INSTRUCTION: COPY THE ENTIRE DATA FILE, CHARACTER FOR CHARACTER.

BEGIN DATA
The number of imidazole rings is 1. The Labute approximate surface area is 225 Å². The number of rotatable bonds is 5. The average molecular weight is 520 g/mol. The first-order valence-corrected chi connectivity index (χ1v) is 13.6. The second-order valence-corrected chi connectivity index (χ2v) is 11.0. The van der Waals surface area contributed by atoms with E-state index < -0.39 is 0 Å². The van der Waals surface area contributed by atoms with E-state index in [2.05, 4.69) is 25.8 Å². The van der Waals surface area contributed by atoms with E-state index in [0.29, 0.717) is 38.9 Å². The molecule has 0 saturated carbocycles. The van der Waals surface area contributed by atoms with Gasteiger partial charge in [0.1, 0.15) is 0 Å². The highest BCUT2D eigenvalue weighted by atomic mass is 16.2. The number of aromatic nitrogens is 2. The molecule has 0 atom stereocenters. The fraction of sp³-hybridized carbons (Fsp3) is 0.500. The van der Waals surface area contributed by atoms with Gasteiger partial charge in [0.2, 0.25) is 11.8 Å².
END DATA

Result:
The number of imidazole rings is 1. The Labute approximate surface area is 225 Å². The number of rotatable bonds is 5. The average molecular weight is 520 g/mol. The first-order valence-corrected chi connectivity index (χ1v) is 13.6. The second-order valence-corrected chi connectivity index (χ2v) is 11.0. The van der Waals surface area contributed by atoms with E-state index < -0.39 is 0 Å². The van der Waals surface area contributed by atoms with E-state index in [2.05, 4.69) is 25.8 Å². The van der Waals surface area contributed by atoms with E-state index in [0.29, 0.717) is 38.9 Å². The molecule has 0 saturated carbocycles. The van der Waals surface area contributed by atoms with Gasteiger partial charge in [0.1, 0.15) is 0 Å². The highest BCUT2D eigenvalue weighted by atomic mass is 16.2. The number of aromatic nitrogens is 2. The molecule has 0 atom stereocenters. The fraction of sp³-hybridized carbons (Fsp3) is 0.500. The van der Waals surface area contributed by atoms with Gasteiger partial charge in [0.2, 0.25) is 11.8 Å².